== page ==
1. In a contract of indemnity, one party makes a promise to the other that he will compensate for any loss occurred to the other party because of the act of the promisor or any other person. In the contract of guarantee, one party makes a promise to the other party that he will perform the obligation or pay for the liability, in the case of default by a third party.
  2. Indemnity is defined in section 124 of the Indian Contract Act, 1872, while in Section 126 Guarantee is defined.
  3. In Indemnity, there are two parties, indemnifier and indemnified but in the contract of Guarantee, there are three parties i.e. debtor, creditor and surety.
  4. The liability of the indemnifier in the contract of indemnity is primary whereas in guarantee the liability of the surety is secondary because the primary liability is of the debtor.
  5. The purpose of the contract of indemnity is to save the other party from suffering loss. However, in the case of a contract of guarantee, the aim is to assure the creditor that either the contract will be performed, or liability will be discharged.
  6. In the contract of indemnity, the liability arises when the contingency occurs while in the contract of guarantee, the liability already exists.

In a case of, Punjab National Bank Ltd vs. Bikram Cotton Mills and Anr and Gajan Moreshwar vs.Moreshwar Madan, the difference between guarantee and indemnity is clearly visible. There are three parties here in the Punjab National Bank case where as only two parties in Gajan Moreshwar. Here Moreshwar Madan was the indemnifier and hence he was the only one liable to make good of the money, whereas in the Punjab National Bank case, the debtor, which is the first respondent company, is the primary liability holder and the secondary liability belongs to the surety which is the respondent. The Privy Council in Gajan Moreshwar case held that the indemnity holder has rights other than those mentioned in the sections mentioned. If the indemnity holder has incurred any liability, he can ask the indemnifier to do well of the liability and Moreshwar’s liability. In Public National Bank Case, there was no risk involved, but there is an existing duty to pay off debts as mentioned in the sections governing guarantee. Hence irrespective of the presence of risk, the principal debtor and surety has to do well of the debts of the creditor. In Ganjan Moreshwar case, Ganjan Moreshwar case, Ganjan Moreshwar can’t sue K.D Mohan, as it is a contract of indemnity. He can only sue Moreshwar Madan. But in Punjab National Bank case, along with the principal debtor, the surety can also be sued.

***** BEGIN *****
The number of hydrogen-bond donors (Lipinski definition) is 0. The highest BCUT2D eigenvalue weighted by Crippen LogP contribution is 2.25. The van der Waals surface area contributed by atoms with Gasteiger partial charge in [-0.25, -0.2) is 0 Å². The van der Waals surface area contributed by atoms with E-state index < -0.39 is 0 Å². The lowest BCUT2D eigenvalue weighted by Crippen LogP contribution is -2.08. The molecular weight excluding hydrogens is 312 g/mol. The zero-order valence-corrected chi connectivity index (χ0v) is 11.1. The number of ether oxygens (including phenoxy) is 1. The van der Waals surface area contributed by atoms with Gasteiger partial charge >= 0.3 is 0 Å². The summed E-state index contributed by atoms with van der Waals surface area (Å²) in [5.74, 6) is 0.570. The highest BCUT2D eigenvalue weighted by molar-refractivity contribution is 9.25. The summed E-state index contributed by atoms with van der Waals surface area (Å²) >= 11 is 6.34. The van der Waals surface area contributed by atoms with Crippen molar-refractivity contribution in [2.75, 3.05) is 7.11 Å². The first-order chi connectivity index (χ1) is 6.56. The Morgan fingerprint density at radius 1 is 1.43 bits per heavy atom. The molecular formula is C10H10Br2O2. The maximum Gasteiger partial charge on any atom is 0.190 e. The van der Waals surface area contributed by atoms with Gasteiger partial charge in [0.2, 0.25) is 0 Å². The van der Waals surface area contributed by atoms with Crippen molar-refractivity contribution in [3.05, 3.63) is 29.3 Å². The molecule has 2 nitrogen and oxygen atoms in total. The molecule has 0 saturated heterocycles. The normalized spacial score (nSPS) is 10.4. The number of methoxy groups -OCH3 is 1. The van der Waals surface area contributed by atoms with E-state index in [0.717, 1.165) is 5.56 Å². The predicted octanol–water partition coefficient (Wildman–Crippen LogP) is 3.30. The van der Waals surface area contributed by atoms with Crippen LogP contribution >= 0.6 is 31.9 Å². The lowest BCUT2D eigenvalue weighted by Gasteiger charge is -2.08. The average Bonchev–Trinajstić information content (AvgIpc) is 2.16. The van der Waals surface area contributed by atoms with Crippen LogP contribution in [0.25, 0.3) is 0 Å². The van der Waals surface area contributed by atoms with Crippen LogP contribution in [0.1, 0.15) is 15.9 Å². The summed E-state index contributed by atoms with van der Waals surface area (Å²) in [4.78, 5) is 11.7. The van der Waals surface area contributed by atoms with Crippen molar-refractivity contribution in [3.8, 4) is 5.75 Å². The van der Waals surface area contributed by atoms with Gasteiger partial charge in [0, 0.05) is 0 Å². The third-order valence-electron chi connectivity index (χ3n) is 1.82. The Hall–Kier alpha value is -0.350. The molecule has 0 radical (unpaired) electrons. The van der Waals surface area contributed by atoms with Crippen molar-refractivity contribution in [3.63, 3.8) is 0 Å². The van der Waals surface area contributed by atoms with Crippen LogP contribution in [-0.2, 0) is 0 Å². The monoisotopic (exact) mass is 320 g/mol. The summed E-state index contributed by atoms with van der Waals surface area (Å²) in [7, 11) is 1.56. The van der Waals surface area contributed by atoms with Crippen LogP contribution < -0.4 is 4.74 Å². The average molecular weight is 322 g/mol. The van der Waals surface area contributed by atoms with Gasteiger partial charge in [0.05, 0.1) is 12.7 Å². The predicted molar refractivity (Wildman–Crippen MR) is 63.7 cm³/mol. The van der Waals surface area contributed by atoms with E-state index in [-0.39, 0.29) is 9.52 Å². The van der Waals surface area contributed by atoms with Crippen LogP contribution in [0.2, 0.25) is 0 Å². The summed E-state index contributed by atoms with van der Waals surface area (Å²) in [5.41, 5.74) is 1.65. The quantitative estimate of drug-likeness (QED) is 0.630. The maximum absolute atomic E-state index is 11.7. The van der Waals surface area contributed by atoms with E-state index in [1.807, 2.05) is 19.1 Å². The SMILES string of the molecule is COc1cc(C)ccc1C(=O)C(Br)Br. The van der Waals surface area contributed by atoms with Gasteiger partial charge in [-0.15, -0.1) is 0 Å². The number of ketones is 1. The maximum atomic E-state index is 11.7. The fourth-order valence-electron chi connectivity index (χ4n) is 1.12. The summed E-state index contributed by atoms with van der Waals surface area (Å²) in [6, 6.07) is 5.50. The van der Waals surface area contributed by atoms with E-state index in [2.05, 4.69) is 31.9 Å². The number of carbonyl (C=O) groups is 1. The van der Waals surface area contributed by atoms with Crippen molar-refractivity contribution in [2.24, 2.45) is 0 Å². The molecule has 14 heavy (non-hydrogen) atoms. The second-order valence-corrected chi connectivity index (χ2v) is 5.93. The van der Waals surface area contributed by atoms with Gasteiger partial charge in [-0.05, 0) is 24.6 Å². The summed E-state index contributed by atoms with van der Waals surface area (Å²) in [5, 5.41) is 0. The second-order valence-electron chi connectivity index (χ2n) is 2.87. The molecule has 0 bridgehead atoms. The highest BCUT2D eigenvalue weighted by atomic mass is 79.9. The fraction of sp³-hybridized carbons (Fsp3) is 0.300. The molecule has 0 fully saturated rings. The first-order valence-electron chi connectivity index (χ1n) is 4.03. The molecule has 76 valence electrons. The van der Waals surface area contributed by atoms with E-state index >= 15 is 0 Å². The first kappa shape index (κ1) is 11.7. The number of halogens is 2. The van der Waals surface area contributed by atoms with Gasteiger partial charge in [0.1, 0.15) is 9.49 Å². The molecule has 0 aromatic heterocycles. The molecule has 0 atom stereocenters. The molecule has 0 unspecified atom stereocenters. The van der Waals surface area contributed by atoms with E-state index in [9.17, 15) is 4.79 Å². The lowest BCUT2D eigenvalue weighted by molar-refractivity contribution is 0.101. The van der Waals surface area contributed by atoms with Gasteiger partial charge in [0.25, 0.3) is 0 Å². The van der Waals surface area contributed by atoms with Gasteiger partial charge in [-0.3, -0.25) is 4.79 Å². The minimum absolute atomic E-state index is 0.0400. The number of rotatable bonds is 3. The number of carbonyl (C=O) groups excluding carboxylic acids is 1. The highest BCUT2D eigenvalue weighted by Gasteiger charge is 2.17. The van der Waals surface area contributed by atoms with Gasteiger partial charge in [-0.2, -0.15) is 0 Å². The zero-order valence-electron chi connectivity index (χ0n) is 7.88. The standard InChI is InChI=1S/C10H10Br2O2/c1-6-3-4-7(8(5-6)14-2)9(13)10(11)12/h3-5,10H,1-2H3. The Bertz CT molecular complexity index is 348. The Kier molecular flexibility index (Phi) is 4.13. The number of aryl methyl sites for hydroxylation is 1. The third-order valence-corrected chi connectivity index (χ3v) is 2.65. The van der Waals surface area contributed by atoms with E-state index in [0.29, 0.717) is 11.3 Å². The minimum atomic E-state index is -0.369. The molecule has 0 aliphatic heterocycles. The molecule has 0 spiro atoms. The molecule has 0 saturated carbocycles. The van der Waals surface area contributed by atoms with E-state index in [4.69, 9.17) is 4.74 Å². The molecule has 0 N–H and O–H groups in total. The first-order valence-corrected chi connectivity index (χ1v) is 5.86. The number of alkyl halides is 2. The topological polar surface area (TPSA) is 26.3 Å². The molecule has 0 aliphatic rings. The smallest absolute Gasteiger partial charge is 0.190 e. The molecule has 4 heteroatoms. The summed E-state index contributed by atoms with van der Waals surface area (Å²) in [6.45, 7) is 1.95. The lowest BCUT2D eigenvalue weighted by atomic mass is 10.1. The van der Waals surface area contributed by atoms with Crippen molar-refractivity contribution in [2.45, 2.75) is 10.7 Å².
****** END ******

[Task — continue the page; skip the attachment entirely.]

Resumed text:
Guarantees and indemnities have numerous similar attributes. By and large likewise, similar obligations and rights emerge between the parties. This will have impact particularly throughout the time of looking to authorize the agreement. Contracts of indemnity and contracts of guarantee impart certain central commonality in every contract, one party consents to pay in the interest of another. Also each of these categories of contracts is utilized as a safeguard against misfortunes by people and organizations. Also they cannot be used to make in just enrichments. In a comparative study between Punjab National Bank Ltd. v Bikram Cotton Mills and Anr and Ganjan Moreshwar vs. Moreshwar Madan, it can be seen that both guarantee and indemnity holder respectively and the principal debtor and surety in the Punjab National Bank case as well as the indemnifier had consented to pay to make good of the debt.


After studying both contract of Indemnity and Guarantee we can say that these two types od contract are different in many respects. In indemnity, the promisor cannot sue the third party, but in the case of guarantee, the promisor can do so because after discharging the creditor’s debts he gets the position of the creditor.